It is vital to make a clear distinction between projects and tasks. If you find that you have a to-do list of “projects” rather than a list of tasks, the best thing you can do is to break the projects into their component tasks. Dennis likes to call this “chunking.”

Here’s the basic idea. A lot of times you see the same items that never seem to get done on your to-do list. They might never even get started. Their existence on your list does cause a bit of ongoing stress. Examples include getting your oil changed or renewing your license plates, or “write article.” In fact, you find that you don’t do them until the last minute.

In the classic David Allen “getting things done” method, you will find that what you have on your to-do list is not tasks or actions, but “projects.” In simplest terms, projects are something that are a collection of different tasks that each need to be completed. If you can recognize a to-do item that is in fact a project, or a collection of tasks, then chunk it into its individual component tasks and put only those individual tasks on your to-do list. That way you can make a lot of progress on those projects.

Say you want to get an oil change and put it on your to-do list as “get oil change.” If you think about it, your task is not “oil change.” An oil change is a project with components, or sequential tasks. The first step is going to be deciding who to call to set up an appointment. If that specific next step is on your task list, you can knock it out at a given time. Every other step in the project flows in the same fashion.

Putting a big project on your to-do list doesn’t work because it seems like it’s too much to do. Chunk it down into steps and make the steps your tasks. A classic example for us is to put “write book” on our list.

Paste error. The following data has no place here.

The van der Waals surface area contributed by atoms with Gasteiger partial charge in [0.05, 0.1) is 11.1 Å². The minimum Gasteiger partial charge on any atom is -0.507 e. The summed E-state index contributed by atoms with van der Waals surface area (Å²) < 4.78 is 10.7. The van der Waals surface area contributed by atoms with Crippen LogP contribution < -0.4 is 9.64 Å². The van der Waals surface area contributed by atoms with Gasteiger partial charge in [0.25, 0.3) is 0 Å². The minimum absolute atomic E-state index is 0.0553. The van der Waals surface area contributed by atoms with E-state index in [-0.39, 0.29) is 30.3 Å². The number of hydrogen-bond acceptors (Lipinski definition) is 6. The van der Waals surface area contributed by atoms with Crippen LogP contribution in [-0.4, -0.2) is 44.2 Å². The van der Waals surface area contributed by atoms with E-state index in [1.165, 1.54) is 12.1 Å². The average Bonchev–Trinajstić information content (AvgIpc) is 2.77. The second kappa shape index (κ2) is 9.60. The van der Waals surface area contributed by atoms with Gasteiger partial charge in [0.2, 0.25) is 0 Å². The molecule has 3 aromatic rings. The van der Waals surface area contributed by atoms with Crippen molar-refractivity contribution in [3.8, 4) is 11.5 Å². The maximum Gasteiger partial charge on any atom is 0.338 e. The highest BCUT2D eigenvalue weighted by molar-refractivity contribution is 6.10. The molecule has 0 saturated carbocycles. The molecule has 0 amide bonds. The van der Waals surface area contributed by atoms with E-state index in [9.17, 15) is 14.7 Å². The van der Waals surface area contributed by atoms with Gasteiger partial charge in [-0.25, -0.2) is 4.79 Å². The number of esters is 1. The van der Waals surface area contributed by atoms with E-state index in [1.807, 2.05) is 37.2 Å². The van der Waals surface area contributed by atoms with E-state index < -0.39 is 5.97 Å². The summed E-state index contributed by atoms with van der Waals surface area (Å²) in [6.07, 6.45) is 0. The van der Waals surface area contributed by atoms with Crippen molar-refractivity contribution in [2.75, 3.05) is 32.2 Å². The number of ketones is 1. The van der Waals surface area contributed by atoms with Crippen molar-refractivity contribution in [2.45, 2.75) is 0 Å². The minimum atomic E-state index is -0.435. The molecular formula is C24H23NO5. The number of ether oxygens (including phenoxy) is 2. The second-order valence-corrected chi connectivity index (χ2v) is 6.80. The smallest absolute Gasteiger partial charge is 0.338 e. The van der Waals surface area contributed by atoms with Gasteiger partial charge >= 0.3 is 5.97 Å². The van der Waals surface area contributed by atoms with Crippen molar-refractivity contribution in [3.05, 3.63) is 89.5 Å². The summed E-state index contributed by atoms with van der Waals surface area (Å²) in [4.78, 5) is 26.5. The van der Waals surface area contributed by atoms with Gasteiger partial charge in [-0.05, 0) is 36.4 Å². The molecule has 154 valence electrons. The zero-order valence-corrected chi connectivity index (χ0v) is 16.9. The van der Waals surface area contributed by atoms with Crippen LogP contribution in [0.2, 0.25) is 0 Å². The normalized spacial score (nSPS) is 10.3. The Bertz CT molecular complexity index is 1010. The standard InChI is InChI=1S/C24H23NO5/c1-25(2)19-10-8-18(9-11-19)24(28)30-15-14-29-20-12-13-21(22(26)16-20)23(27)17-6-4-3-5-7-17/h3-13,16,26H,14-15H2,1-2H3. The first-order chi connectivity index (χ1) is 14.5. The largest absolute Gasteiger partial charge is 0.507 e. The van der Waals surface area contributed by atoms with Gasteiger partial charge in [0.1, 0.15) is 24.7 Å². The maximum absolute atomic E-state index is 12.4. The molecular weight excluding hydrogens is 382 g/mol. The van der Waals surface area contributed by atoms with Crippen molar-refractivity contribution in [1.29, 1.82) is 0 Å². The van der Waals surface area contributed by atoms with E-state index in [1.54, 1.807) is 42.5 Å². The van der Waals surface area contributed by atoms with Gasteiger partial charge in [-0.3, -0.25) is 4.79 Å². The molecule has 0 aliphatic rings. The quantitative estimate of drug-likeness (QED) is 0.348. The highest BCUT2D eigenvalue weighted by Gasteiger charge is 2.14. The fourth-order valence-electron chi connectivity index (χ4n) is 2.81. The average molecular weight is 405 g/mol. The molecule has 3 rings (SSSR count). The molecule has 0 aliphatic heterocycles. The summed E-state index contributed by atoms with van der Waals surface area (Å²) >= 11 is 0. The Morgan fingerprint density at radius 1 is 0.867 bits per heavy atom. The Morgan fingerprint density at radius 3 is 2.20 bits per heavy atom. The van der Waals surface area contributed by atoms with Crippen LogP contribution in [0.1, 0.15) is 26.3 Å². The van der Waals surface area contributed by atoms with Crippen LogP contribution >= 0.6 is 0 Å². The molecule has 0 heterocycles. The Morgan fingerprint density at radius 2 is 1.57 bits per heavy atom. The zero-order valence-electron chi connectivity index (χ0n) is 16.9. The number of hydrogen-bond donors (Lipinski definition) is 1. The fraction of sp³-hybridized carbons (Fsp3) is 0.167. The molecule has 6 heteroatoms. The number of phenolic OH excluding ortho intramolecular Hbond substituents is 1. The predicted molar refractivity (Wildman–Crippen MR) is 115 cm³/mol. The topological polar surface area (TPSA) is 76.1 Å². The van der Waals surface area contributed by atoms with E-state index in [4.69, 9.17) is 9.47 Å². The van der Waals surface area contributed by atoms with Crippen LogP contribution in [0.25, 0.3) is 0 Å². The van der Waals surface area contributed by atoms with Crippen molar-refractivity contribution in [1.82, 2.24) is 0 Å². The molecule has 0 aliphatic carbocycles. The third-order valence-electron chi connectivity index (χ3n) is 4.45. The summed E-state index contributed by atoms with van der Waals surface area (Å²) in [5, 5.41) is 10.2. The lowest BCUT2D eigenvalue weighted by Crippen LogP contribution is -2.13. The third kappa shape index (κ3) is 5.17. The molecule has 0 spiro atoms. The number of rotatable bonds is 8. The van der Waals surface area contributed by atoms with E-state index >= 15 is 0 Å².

Time Blocking.

You might find that people are claiming parts of your calendar because they see that your calendar shows you as available or the time as open. This can be a big issue with shared calendars where others can put meetings on your calendar. If you want to use a dedicated block of time to work on a task, you might find that someone saw the open spot on your calendar and claimed it with a meeting. What if you want to keep that time for yourself?

The idea behind time blocking is that instead of having all of your tasks split up into your available free slots during your day, you flip things, take control of your calendar, and set up dedicated time slots for each of your tasks, especially the priority 1 tasks. In those time slots, you focus on the activity you blocked out the time for and concentrate on it for that period of time. Once you’re done, you move away.

As an example, you might set a time in the morning to do your email, another time at noon, and a time in the late afternoon. These times become the only times you deal with email.

Time blocking helps you focus on those times and focus on those specific activities for that specific period of time. You don’t get distracted. You will be more productive. You’ll get that stuff done sooner. And you’ll have a lot more peace and quiet to yourself because nobody’s bothering you during those times because you are shown as busy on your calendar.

Dennis uses a similar approach called “power hours” and blocks out 60-minute blocks for intensive focus. The Pomodoro technique is another lightweight version of this that uses 25-minute blocks. The key point is to carve out time on your calendar for yourself.